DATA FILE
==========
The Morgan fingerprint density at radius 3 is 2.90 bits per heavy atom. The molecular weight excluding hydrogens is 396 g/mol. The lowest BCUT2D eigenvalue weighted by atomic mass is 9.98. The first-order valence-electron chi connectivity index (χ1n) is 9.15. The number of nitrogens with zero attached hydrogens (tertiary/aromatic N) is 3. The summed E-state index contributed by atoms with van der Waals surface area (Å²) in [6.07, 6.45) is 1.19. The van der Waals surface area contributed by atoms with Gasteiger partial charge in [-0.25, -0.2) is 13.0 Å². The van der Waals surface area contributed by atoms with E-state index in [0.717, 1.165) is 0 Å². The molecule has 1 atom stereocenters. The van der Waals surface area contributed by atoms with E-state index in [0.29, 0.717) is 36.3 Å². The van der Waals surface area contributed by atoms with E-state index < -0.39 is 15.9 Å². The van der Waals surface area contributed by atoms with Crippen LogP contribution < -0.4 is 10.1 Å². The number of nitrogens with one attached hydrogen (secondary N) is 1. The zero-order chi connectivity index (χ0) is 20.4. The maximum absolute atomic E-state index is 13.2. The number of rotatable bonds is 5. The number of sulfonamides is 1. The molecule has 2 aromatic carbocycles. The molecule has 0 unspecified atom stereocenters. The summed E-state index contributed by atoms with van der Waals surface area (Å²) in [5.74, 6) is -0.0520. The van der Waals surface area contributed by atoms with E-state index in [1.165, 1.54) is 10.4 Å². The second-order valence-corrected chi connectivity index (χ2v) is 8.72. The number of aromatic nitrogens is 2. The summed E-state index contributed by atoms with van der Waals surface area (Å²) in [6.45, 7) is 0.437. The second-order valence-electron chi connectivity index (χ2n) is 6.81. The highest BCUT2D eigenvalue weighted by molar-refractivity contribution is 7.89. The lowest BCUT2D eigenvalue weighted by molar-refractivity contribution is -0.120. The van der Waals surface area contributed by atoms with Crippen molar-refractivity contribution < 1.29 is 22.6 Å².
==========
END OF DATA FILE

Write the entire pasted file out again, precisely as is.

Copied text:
The Morgan fingerprint density at radius 3 is 2.90 bits per heavy atom. The molecular weight excluding hydrogens is 396 g/mol. The lowest BCUT2D eigenvalue weighted by atomic mass is 9.98. The first-order valence-electron chi connectivity index (χ1n) is 9.15. The number of nitrogens with zero attached hydrogens (tertiary/aromatic N) is 3. The summed E-state index contributed by atoms with van der Waals surface area (Å²) in [6.07, 6.45) is 1.19. The van der Waals surface area contributed by atoms with Gasteiger partial charge in [-0.25, -0.2) is 13.0 Å². The van der Waals surface area contributed by atoms with E-state index in [0.717, 1.165) is 0 Å². The molecule has 1 atom stereocenters. The van der Waals surface area contributed by atoms with E-state index in [0.29, 0.717) is 36.3 Å². The van der Waals surface area contributed by atoms with E-state index < -0.39 is 15.9 Å². The van der Waals surface area contributed by atoms with Crippen LogP contribution < -0.4 is 10.1 Å². The number of nitrogens with one attached hydrogen (secondary N) is 1. The zero-order chi connectivity index (χ0) is 20.4. The maximum absolute atomic E-state index is 13.2. The number of rotatable bonds is 5. The number of sulfonamides is 1. The molecule has 2 aromatic carbocycles. The molecule has 0 unspecified atom stereocenters. The summed E-state index contributed by atoms with van der Waals surface area (Å²) in [5.74, 6) is -0.0520. The van der Waals surface area contributed by atoms with E-state index in [1.165, 1.54) is 10.4 Å². The second-order valence-corrected chi connectivity index (χ2v) is 8.72. The number of aromatic nitrogens is 2. The summed E-state index contributed by atoms with van der Waals surface area (Å²) in [6.45, 7) is 0.437. The second-order valence-electron chi connectivity index (χ2n) is 6.81. The highest BCUT2D eigenvalue weighted by molar-refractivity contribution is 7.89. The lowest BCUT2D eigenvalue weighted by molar-refractivity contribution is -0.120. The van der Waals surface area contributed by atoms with Crippen molar-refractivity contribution < 1.29 is 22.6 Å².